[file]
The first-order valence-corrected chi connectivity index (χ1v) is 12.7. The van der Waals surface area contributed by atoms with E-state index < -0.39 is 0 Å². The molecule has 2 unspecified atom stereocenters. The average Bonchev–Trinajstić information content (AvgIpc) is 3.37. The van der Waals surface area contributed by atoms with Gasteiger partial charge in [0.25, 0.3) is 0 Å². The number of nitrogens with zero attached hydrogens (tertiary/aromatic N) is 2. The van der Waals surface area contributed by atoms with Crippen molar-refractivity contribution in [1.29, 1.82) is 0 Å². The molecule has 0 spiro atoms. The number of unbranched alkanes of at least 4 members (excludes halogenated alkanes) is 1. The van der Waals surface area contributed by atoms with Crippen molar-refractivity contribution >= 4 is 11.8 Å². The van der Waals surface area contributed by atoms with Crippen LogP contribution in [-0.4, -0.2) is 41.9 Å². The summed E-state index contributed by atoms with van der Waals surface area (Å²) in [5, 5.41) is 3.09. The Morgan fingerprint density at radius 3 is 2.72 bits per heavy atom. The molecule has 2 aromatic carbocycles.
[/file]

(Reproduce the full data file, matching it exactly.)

The first-order valence-corrected chi connectivity index (χ1v) is 12.7. The van der Waals surface area contributed by atoms with E-state index < -0.39 is 0 Å². The molecule has 2 unspecified atom stereocenters. The average Bonchev–Trinajstić information content (AvgIpc) is 3.37. The van der Waals surface area contributed by atoms with Gasteiger partial charge in [0.25, 0.3) is 0 Å². The number of nitrogens with zero attached hydrogens (tertiary/aromatic N) is 2. The van der Waals surface area contributed by atoms with Crippen molar-refractivity contribution in [1.29, 1.82) is 0 Å². The molecule has 0 spiro atoms. The number of unbranched alkanes of at least 4 members (excludes halogenated alkanes) is 1. The van der Waals surface area contributed by atoms with Crippen molar-refractivity contribution >= 4 is 11.8 Å². The van der Waals surface area contributed by atoms with Crippen LogP contribution in [-0.4, -0.2) is 41.9 Å². The summed E-state index contributed by atoms with van der Waals surface area (Å²) in [5, 5.41) is 3.09. The Morgan fingerprint density at radius 3 is 2.72 bits per heavy atom. The molecule has 2 aromatic carbocycles.